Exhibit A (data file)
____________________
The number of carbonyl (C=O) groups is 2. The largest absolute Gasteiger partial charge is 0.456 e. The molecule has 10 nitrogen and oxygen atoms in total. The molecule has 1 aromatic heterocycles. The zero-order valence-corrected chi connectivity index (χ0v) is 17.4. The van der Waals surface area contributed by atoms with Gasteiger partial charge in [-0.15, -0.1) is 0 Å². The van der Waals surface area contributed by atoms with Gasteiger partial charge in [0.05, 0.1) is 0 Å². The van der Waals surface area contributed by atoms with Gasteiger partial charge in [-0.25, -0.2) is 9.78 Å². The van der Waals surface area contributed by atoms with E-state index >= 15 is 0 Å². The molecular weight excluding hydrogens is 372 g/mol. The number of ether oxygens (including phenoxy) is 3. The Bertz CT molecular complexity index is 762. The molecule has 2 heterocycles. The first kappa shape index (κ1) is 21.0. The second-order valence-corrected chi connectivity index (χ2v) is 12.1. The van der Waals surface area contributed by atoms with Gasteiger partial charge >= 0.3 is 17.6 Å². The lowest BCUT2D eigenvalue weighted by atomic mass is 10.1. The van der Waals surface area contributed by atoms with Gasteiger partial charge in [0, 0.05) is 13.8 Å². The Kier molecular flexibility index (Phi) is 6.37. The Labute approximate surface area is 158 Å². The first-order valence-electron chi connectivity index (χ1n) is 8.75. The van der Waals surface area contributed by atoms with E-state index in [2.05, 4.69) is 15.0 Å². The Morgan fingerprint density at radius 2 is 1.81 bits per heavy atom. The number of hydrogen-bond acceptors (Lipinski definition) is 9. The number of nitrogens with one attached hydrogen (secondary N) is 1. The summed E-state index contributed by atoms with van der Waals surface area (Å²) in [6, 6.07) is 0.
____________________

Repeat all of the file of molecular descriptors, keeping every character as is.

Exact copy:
The number of carbonyl (C=O) groups is 2. The largest absolute Gasteiger partial charge is 0.456 e. The molecule has 10 nitrogen and oxygen atoms in total. The molecule has 1 aromatic heterocycles. The zero-order valence-corrected chi connectivity index (χ0v) is 17.4. The van der Waals surface area contributed by atoms with Gasteiger partial charge in [-0.15, -0.1) is 0 Å². The van der Waals surface area contributed by atoms with Gasteiger partial charge in [0.05, 0.1) is 0 Å². The van der Waals surface area contributed by atoms with Gasteiger partial charge in [-0.25, -0.2) is 9.78 Å². The van der Waals surface area contributed by atoms with E-state index >= 15 is 0 Å². The molecular weight excluding hydrogens is 372 g/mol. The number of ether oxygens (including phenoxy) is 3. The Bertz CT molecular complexity index is 762. The molecule has 2 heterocycles. The first kappa shape index (κ1) is 21.0. The second-order valence-corrected chi connectivity index (χ2v) is 12.1. The van der Waals surface area contributed by atoms with Gasteiger partial charge >= 0.3 is 17.6 Å². The lowest BCUT2D eigenvalue weighted by atomic mass is 10.1. The van der Waals surface area contributed by atoms with Gasteiger partial charge in [0, 0.05) is 13.8 Å². The Kier molecular flexibility index (Phi) is 6.37. The Labute approximate surface area is 158 Å². The first-order valence-electron chi connectivity index (χ1n) is 8.75. The van der Waals surface area contributed by atoms with E-state index in [2.05, 4.69) is 15.0 Å². The Morgan fingerprint density at radius 2 is 1.81 bits per heavy atom. The number of hydrogen-bond acceptors (Lipinski definition) is 9. The number of nitrogens with one attached hydrogen (secondary N) is 1. The summed E-state index contributed by atoms with van der Waals surface area (Å²) in [6, 6.07) is 0.